Next, place the frame in the Screen printer, and tighten the quick-release levers to hold the frame in place. Place your material on the bed. The tacky cutting mat helps hold the material in place. The frame lowers via a spring-loaded sliding mechanism. Lower your screen down, and tighten the knob on the side. Place some ink on the screen, and use the included squeegee to wipe the ink across the design. It’s that easy.
My first project was to simply engrave the Gadgeteer logo and print it onto a piece of cardboard that was included. My first attempt came out great.
I was quite impressed with the quality and resolution of the design. There is a bit of a learning curve to know how much pressure to use on the squeegee, so practice on the provided cardboard first.
I then printed this same design on a white shirt. I was very pleased with the results.
My next test was to separate the logo into its two colors. I printed the entire logo in black, and then the interior of the lettering in blue. The blue turned out a bit dark, but it worked well. I was disappointed that xTool had not included any white ink in the kit, so I couldn’t lighten the blue.
My design was a bit off, but I attribute this mainly to the design of the file I used and the fact that I adjusted the second print incorrectly. I think the inner area of the lettering, where I used blue ink, should have been made slightly larger than the black portion, but I didn’t know exactly how to do that in my graphics program. This highlights the fact that for intricate designs where the colors need to match very close to each other, you may need to modify your design specifically for screen printing.
My next project was a two-color Michigan design. This time, I chose a design where the colors would not need to align exactly with each other. I found that although the glitter gold and glitter silver ink provided by xTool was quite a bit thinner than the other colors, I did like the effect.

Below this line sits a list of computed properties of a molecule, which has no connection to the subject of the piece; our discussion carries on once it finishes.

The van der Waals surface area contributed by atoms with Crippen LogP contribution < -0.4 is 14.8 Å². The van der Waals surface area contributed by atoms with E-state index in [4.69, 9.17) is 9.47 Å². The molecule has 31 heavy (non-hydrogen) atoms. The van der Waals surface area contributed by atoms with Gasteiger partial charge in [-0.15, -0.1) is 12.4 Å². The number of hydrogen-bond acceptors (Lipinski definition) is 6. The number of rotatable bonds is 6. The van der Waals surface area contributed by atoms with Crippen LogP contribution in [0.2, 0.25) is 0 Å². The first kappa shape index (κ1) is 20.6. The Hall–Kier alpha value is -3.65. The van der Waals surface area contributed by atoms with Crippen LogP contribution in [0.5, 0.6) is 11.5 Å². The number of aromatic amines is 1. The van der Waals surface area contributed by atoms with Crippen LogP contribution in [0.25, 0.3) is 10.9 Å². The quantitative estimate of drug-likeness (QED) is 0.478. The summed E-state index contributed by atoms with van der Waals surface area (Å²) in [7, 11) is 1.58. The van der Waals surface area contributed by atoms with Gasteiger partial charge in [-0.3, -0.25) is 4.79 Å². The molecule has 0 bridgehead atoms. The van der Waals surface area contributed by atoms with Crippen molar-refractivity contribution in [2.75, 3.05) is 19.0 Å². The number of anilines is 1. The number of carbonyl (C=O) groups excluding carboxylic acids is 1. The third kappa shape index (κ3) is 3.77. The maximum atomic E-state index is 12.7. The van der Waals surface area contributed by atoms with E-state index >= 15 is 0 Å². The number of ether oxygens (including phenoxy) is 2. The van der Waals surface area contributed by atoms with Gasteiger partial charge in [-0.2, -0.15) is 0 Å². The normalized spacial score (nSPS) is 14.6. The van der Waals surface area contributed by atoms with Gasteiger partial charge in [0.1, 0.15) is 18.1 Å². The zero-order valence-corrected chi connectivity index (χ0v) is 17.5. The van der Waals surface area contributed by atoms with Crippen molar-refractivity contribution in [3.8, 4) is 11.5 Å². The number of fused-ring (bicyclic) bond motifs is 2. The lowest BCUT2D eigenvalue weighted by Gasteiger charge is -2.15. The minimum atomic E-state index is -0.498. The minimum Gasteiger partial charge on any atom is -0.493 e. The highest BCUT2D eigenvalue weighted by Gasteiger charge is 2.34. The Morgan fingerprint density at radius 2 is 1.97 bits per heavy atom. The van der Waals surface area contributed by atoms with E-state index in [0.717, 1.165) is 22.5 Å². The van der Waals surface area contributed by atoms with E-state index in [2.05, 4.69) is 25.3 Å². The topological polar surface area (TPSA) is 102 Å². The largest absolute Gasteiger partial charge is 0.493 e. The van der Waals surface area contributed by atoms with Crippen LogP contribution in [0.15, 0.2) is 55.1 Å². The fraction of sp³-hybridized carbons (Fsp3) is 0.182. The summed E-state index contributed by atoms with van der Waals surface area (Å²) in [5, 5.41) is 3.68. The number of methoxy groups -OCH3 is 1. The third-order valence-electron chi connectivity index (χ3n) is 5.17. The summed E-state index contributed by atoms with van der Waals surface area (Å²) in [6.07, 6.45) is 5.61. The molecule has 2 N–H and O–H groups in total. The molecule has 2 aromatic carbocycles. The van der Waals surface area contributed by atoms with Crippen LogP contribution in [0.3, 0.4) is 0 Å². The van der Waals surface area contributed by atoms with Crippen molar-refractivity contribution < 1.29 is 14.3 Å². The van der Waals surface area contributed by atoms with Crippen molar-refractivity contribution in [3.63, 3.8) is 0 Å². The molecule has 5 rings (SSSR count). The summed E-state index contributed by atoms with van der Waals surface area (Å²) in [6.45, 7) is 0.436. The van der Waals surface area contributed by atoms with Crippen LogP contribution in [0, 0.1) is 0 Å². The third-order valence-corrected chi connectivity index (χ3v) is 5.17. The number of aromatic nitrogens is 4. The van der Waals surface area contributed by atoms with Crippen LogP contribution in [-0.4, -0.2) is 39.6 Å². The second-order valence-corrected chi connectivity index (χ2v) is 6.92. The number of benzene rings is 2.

Perhaps one of the hardest things about screen printing is centering and aligning the print. I’ll have to do some research and find out the tricks to getting this perfect every time. This particular print was a little low for my liking, but it’ll work.
I also found that applying the ink to the screen with the included spatula was not optimal. I think xTool should include a different spatula with the kit; the rounded end made it difficult to spread the ink.
There is an entire section on the xTool Support website for the Screen Printer. There are eleven videos to help you get started on your first Screen Printer project.
One of the drawbacks of the xTool Screen Printer design is that the screens don’t go back into the frames exactly like they came out. This means that if you remove the screens and save them for future projects, the design layers may not line up like they did before. For this reason, I suggest that multi-colored designs be created in such a way that fine alignment of each layer is not critical, like the Michigan design I did.
What I like
- Very well-built
- Easy to make screens
- Easy to mount screens to the frame
- Great way to make simple screen prints at home
What I’d change
- Better Spatula
- Include white ink
Screen printing is an art. There are many techniques and processes that I’ll need to learn for more advanced projects; however, the xTool Screen Printer made it easy to get a good introduction to screen printing. Also check out my other xTool reviews.